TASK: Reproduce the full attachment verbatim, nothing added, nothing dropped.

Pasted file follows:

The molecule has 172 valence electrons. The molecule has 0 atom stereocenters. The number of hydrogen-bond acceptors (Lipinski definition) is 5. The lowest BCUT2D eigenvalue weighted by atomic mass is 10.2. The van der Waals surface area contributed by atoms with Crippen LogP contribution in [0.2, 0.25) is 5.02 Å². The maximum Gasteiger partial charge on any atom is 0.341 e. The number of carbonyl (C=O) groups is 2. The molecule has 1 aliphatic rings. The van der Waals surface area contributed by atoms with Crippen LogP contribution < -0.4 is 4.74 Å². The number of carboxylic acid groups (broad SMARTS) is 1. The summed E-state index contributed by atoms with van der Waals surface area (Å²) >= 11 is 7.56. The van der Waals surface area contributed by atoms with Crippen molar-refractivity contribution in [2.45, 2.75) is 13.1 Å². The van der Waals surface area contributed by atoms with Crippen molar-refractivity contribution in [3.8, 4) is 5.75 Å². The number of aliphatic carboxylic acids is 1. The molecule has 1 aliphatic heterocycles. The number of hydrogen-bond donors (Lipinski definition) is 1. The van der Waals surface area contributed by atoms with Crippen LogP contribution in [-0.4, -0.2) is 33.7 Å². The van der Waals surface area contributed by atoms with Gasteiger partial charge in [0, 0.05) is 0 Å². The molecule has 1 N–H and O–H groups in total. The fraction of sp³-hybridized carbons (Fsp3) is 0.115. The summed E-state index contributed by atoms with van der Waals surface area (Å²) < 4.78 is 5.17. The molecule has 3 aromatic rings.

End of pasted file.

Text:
The molecule has 172 valence electrons. The molecule has 0 atom stereocenters. The number of hydrogen-bond acceptors (Lipinski definition) is 5. The lowest BCUT2D eigenvalue weighted by atomic mass is 10.2. The van der Waals surface area contributed by atoms with Crippen LogP contribution in [0.2, 0.25) is 5.02 Å². The maximum Gasteiger partial charge on any atom is 0.341 e. The number of carbonyl (C=O) groups is 2. The molecule has 1 aliphatic rings. The van der Waals surface area contributed by atoms with Crippen LogP contribution < -0.4 is 4.74 Å². The number of carboxylic acid groups (broad SMARTS) is 1. The summed E-state index contributed by atoms with van der Waals surface area (Å²) >= 11 is 7.56. The van der Waals surface area contributed by atoms with Crippen molar-refractivity contribution in [2.45, 2.75) is 13.1 Å². The van der Waals surface area contributed by atoms with Crippen molar-refractivity contribution in [3.8, 4) is 5.75 Å². The number of aliphatic carboxylic acids is 1. The molecule has 1 aliphatic heterocycles. The number of hydrogen-bond donors (Lipinski definition) is 1. The van der Waals surface area contributed by atoms with Crippen LogP contribution in [-0.4, -0.2) is 33.7 Å². The van der Waals surface area contributed by atoms with Gasteiger partial charge in [0, 0.05) is 0 Å². The molecule has 1 N–H and O–H groups in total. The fraction of sp³-hybridized carbons (Fsp3) is 0.115. The summed E-state index contributed by atoms with van der Waals surface area (Å²) < 4.78 is 5.17. The molecule has 3 aromatic rings.